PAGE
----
Global Weirding at Work: Oil Spills, Sea Turtle Eggs, and Unpredictability
Summer took a long time to arrive this year in Montana. June was filled with wet, cool days; the snowpack built up all through the spring, and our rivers in Missoula ran at or above flood stage. July’s oil spill into the Yellowstone River may have been triggered by unseasonably high water levels. How does all this fit with theories about global warming? Should we start calling it “global weirding” instead?
Variation is built into the study of climate, of course. Shifts from season to season tell the main story; but specific weather events provide the details. Scientists, farmers, and average people used to know what to expect during certain seasons, months, even weeks.
But the past few years have been increasingly weird. After the heavy snowfall along the East Coast last winter, Thomas Friedman began using the term “global weirding” last year in a New York Times editorial:
“The fact that it has snowed like crazy in Washington, D.C. — while it has rained at the Winter Olympics in Canada, while Australia is having a record 13-year drought — is right in line with what every major study on climate change predicts: The weather will get weird; some areas will get more precipitation than ever; others will become drier than ever.”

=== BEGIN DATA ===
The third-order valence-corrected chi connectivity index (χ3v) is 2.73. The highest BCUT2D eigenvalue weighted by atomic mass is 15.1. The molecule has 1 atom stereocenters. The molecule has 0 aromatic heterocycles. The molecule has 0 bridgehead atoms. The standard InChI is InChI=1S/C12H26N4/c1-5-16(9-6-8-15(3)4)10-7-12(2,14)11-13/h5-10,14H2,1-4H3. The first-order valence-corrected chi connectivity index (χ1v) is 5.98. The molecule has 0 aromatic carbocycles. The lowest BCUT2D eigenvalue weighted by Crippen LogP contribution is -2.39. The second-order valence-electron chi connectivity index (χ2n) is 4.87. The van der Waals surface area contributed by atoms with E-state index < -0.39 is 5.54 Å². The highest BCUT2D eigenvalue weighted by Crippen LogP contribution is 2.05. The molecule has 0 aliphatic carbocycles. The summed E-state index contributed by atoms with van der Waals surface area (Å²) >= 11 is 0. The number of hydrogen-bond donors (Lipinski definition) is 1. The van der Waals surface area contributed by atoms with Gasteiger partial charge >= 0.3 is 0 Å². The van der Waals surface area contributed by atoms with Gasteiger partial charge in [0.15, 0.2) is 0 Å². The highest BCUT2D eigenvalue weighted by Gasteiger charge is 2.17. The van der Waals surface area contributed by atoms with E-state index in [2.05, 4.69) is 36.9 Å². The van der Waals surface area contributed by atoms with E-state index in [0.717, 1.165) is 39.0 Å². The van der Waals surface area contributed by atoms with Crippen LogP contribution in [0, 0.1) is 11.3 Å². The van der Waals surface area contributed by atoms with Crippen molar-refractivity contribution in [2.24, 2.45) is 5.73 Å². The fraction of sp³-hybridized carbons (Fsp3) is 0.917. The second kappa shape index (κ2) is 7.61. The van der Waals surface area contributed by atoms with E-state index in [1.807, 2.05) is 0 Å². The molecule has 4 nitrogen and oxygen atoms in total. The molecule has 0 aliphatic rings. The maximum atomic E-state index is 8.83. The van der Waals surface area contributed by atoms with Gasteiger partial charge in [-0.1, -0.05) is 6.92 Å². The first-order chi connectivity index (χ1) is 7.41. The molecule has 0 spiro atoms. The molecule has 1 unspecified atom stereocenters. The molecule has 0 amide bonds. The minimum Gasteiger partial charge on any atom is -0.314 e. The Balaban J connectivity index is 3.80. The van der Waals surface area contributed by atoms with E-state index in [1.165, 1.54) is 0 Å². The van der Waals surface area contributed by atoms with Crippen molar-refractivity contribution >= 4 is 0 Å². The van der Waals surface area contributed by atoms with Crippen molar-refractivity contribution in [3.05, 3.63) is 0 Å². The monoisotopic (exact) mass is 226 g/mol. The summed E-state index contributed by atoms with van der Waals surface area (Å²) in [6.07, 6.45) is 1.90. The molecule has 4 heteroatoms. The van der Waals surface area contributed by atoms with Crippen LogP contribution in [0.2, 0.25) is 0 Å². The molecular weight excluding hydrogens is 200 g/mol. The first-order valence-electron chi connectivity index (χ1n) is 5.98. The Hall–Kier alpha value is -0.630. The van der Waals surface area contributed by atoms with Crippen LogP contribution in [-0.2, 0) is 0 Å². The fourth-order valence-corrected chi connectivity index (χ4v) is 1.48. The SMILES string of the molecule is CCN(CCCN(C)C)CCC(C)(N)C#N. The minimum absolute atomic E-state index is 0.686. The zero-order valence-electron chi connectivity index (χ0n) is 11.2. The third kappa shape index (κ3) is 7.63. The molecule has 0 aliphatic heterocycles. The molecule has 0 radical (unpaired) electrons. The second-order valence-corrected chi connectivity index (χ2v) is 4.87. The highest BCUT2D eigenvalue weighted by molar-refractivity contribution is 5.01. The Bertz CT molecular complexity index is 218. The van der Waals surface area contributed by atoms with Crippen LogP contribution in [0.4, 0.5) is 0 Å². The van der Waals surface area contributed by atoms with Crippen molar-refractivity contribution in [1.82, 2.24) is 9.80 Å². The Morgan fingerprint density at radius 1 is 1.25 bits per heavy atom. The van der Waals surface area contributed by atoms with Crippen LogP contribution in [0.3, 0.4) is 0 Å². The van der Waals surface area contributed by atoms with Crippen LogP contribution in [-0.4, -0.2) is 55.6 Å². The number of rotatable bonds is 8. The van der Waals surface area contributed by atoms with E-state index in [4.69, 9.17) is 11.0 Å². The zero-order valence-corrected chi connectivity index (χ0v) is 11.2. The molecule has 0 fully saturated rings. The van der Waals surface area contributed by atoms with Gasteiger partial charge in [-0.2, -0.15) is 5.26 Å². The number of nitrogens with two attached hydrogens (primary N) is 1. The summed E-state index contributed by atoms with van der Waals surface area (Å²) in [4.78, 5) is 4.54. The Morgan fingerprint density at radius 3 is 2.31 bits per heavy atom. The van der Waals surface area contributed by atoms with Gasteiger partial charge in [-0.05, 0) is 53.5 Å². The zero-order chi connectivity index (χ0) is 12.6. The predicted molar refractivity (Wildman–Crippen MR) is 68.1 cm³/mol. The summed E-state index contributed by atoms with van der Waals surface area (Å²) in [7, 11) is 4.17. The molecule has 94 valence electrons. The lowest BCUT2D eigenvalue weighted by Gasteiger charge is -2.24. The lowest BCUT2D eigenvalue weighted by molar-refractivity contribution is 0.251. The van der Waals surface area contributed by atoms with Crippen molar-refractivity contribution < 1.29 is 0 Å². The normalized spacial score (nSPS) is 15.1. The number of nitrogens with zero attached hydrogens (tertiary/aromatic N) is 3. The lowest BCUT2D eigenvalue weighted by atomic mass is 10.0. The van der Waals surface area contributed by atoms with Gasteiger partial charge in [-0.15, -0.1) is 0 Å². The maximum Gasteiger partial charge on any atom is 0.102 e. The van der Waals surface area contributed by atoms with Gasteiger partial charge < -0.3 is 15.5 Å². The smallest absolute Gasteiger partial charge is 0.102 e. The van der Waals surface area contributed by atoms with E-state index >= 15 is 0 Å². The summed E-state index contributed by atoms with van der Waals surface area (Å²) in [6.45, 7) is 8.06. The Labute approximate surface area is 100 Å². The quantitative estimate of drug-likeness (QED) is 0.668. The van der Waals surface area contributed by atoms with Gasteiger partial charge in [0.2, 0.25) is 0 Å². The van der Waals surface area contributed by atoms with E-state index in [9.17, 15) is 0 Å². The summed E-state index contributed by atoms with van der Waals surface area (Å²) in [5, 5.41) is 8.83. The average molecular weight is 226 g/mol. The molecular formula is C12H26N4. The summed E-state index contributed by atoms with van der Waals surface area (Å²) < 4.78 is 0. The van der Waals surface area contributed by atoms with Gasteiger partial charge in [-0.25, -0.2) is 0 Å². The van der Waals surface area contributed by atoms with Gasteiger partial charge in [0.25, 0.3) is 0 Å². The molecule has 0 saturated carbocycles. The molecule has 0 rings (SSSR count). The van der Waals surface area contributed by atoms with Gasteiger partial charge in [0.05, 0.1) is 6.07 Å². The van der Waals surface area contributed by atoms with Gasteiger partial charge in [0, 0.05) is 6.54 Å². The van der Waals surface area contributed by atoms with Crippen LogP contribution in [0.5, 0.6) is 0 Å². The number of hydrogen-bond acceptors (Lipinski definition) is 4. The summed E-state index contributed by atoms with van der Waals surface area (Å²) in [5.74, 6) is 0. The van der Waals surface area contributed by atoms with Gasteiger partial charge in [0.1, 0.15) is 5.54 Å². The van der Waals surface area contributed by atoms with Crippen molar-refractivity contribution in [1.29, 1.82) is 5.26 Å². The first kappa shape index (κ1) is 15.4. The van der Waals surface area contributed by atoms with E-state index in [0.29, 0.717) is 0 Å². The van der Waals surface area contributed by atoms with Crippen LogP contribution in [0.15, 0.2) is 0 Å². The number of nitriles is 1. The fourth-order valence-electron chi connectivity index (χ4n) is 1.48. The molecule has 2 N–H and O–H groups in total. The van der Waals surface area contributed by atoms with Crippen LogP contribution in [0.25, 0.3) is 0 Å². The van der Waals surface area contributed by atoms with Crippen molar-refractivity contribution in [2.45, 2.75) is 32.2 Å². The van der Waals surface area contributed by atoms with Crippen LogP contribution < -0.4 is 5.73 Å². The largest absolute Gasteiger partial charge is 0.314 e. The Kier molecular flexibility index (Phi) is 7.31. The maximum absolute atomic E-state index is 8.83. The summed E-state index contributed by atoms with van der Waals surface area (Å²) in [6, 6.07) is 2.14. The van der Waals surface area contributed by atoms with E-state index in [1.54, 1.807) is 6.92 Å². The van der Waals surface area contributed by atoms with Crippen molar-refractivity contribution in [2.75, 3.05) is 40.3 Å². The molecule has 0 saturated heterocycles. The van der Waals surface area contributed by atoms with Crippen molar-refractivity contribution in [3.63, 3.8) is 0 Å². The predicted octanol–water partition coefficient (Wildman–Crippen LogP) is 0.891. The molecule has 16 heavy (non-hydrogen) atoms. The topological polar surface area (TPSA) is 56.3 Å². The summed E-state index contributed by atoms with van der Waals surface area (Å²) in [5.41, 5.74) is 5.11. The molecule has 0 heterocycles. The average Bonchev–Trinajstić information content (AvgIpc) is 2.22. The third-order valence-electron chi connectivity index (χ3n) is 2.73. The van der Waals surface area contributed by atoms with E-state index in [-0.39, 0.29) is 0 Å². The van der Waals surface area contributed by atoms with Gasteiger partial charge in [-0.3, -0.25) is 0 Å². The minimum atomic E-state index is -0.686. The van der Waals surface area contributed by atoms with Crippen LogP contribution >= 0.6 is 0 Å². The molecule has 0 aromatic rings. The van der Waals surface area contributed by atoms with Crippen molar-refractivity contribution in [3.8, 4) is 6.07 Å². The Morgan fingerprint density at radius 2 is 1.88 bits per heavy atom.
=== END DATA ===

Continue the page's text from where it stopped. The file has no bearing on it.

As seasons shift and weather patterns become more unpredictable, the big question is how global weirding will affect already-fragile ecosystems, like the ones where EPI works. Sea turtles are very sensitive to water temperature – will warmer oceans affect sea turtle populations and the gender of their eggs? Will extended droughts give rise to new diseases and push some plant species out of the Greater Yellowstone Ecosystem?
We really don’t know yet. That’s why studying what’s happening on the ground is so important today. How have you seen “global weirding” play out where you live?